Flow Foundation keeps US students on Jamaican Birthright programme connected
Participants in the GraceKennedy Jamaica Birthright Programme, from left, Jada Allison, Olivia Hylton-Pennant and Debbie Buck interact with their smartphones provided by the Flow Foundation during their recent one-month internship with the GraceKennedy Group.

The Flow Foundation recently partnered with the GraceKennedy Jamaican Birthright Programme to provide an immersive experience for four university students of Jamaican parentage who live overseas. The programme reconnects 2nd and 3rd generation Jamaicans living in the USA, UK and Canada to their proud Jamaican heritage.

It includes a one-month internship within the GraceKennedy Group, based on the student’s field of study, and educational tours of Jamaican heritage sites and attractions.

As the Flow Foundation contributes to national development through digital inclusion, the GraceKennedy Foundation, through the Birthright programme, engages the diaspora to Jamaica’s benefit by increasing the cultural affinity of young Jamaicans living abroad. While the Birthright programme linked the students to their Jamaican heritage, Flow kept them connected with each other and their families back home with smartphones and data plans. The devices were also instrumental in assisting the students with their daily tasks as access to communication technology is pivotal for productivity in today’s world.

Olivia Hylton-Pennant, a graduate of the University of Cambridge in the UK who deferred her internship from 2020, explained that, “The Flow phone and data plan provided an invaluable lifeline during the Birthright programme. Both helped us to remain connected with one another as interns, as well as new people we met while in Jamaica. Through WhatsApp, we exchanged hundreds of messages, so the unlimited social media plan was especially appreciated.”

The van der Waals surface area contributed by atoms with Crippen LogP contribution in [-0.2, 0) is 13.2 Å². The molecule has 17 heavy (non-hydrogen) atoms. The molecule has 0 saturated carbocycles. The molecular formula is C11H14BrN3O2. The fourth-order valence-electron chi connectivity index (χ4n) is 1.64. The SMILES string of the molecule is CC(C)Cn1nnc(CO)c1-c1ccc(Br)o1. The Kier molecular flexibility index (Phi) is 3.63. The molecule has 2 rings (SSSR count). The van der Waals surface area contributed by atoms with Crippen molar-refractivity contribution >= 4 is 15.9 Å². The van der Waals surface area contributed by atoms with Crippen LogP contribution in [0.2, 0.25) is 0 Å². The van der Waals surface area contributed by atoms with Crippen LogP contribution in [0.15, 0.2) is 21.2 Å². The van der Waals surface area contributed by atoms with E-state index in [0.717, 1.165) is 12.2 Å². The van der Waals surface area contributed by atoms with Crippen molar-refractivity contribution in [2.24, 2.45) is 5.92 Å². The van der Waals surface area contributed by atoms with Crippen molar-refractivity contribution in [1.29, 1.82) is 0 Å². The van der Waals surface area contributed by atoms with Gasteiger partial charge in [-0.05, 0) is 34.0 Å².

Debbie Buck, who lives in Canada and is preparing for her final year at the University of Winnipeg, said the phones and plan provided intangible benefits for her, such as peace of mind.

“Just being able to communicate while travelling across the island was a huge help. The phone and service provided by Flow made the work/life experience easier and more convenient. I even felt safer knowing that I had a reliable means of communication while in Jamaica,” said Buck.

The students also enjoyed the benefit of keeping the phones permanently for their future trips to Jamaica.

Flow Vice President and General Manager and Chairman of the Flow Foundation, Stephen Price, pointed out, “This is another great example of the power and influence of the technology and services we offer. We improve lives and create possibilities.”

“For some of the participants in the Birthright programme this was their first personal experience of Jamaica and we’re happy to have provided their communication needs and contributed to a memorable experience,” Price added.

The Flow Foundation has been a long-time partner of the GraceKennedy Foundation and champions personal and national progress through digital transformation.

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